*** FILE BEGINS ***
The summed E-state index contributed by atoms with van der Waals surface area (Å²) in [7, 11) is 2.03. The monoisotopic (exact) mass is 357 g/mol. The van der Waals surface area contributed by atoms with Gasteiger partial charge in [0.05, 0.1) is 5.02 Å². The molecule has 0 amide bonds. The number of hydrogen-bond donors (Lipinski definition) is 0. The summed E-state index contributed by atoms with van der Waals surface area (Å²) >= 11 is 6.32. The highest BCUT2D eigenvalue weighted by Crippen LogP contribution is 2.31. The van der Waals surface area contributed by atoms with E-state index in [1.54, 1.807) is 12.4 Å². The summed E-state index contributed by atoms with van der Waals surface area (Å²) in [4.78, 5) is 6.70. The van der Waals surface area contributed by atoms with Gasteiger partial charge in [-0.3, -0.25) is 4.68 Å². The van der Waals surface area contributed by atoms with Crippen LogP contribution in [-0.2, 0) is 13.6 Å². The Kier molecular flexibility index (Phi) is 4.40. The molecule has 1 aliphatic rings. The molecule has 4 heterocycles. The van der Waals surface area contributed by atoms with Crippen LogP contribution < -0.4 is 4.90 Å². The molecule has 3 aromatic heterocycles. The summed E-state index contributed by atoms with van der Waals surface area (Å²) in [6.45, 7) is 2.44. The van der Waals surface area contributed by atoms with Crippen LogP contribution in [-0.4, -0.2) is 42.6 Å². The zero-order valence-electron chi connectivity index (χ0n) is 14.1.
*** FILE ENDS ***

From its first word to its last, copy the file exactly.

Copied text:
The summed E-state index contributed by atoms with van der Waals surface area (Å²) in [7, 11) is 2.03. The monoisotopic (exact) mass is 357 g/mol. The van der Waals surface area contributed by atoms with Gasteiger partial charge in [0.05, 0.1) is 5.02 Å². The molecule has 0 amide bonds. The number of hydrogen-bond donors (Lipinski definition) is 0. The summed E-state index contributed by atoms with van der Waals surface area (Å²) >= 11 is 6.32. The highest BCUT2D eigenvalue weighted by Crippen LogP contribution is 2.31. The van der Waals surface area contributed by atoms with E-state index in [1.54, 1.807) is 12.4 Å². The summed E-state index contributed by atoms with van der Waals surface area (Å²) in [4.78, 5) is 6.70. The van der Waals surface area contributed by atoms with Gasteiger partial charge in [-0.3, -0.25) is 4.68 Å². The van der Waals surface area contributed by atoms with Crippen LogP contribution in [-0.2, 0) is 13.6 Å². The Kier molecular flexibility index (Phi) is 4.40. The molecule has 1 aliphatic rings. The molecule has 4 heterocycles. The van der Waals surface area contributed by atoms with Crippen LogP contribution < -0.4 is 4.90 Å². The molecule has 3 aromatic heterocycles. The summed E-state index contributed by atoms with van der Waals surface area (Å²) in [6.45, 7) is 2.44. The van der Waals surface area contributed by atoms with Crippen LogP contribution in [-0.4, -0.2) is 42.6 Å². The zero-order valence-electron chi connectivity index (χ0n) is 14.1.